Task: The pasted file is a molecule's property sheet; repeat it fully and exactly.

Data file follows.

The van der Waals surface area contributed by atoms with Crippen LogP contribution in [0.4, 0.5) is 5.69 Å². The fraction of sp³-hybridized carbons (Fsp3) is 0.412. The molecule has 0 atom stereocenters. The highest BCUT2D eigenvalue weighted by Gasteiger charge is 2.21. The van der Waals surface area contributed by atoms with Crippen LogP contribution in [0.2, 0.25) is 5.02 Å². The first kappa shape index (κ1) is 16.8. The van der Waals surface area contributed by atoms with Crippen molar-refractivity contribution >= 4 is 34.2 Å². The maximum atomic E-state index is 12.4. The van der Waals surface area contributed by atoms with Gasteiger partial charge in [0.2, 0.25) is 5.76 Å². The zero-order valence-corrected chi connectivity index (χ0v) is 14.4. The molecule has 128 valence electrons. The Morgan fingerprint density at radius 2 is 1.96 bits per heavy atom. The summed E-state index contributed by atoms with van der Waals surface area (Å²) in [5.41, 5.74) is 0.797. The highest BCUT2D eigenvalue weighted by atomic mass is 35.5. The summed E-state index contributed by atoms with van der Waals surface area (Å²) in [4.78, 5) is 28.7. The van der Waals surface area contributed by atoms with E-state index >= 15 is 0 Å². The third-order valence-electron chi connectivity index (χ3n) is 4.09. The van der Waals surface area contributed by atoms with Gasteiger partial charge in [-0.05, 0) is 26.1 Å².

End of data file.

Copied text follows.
The van der Waals surface area contributed by atoms with Crippen LogP contribution in [0.4, 0.5) is 5.69 Å². The fraction of sp³-hybridized carbons (Fsp3) is 0.412. The molecule has 0 atom stereocenters. The highest BCUT2D eigenvalue weighted by Gasteiger charge is 2.21. The van der Waals surface area contributed by atoms with Crippen LogP contribution in [0.2, 0.25) is 5.02 Å². The first kappa shape index (κ1) is 16.8. The van der Waals surface area contributed by atoms with Crippen molar-refractivity contribution >= 4 is 34.2 Å². The maximum atomic E-state index is 12.4. The van der Waals surface area contributed by atoms with Gasteiger partial charge in [0.2, 0.25) is 5.76 Å². The zero-order valence-corrected chi connectivity index (χ0v) is 14.4. The molecule has 128 valence electrons. The Morgan fingerprint density at radius 2 is 1.96 bits per heavy atom. The summed E-state index contributed by atoms with van der Waals surface area (Å²) in [5.41, 5.74) is 0.797. The highest BCUT2D eigenvalue weighted by atomic mass is 35.5. The summed E-state index contributed by atoms with van der Waals surface area (Å²) in [4.78, 5) is 28.7. The van der Waals surface area contributed by atoms with E-state index >= 15 is 0 Å². The third-order valence-electron chi connectivity index (χ3n) is 4.09. The van der Waals surface area contributed by atoms with Gasteiger partial charge in [-0.05, 0) is 26.1 Å².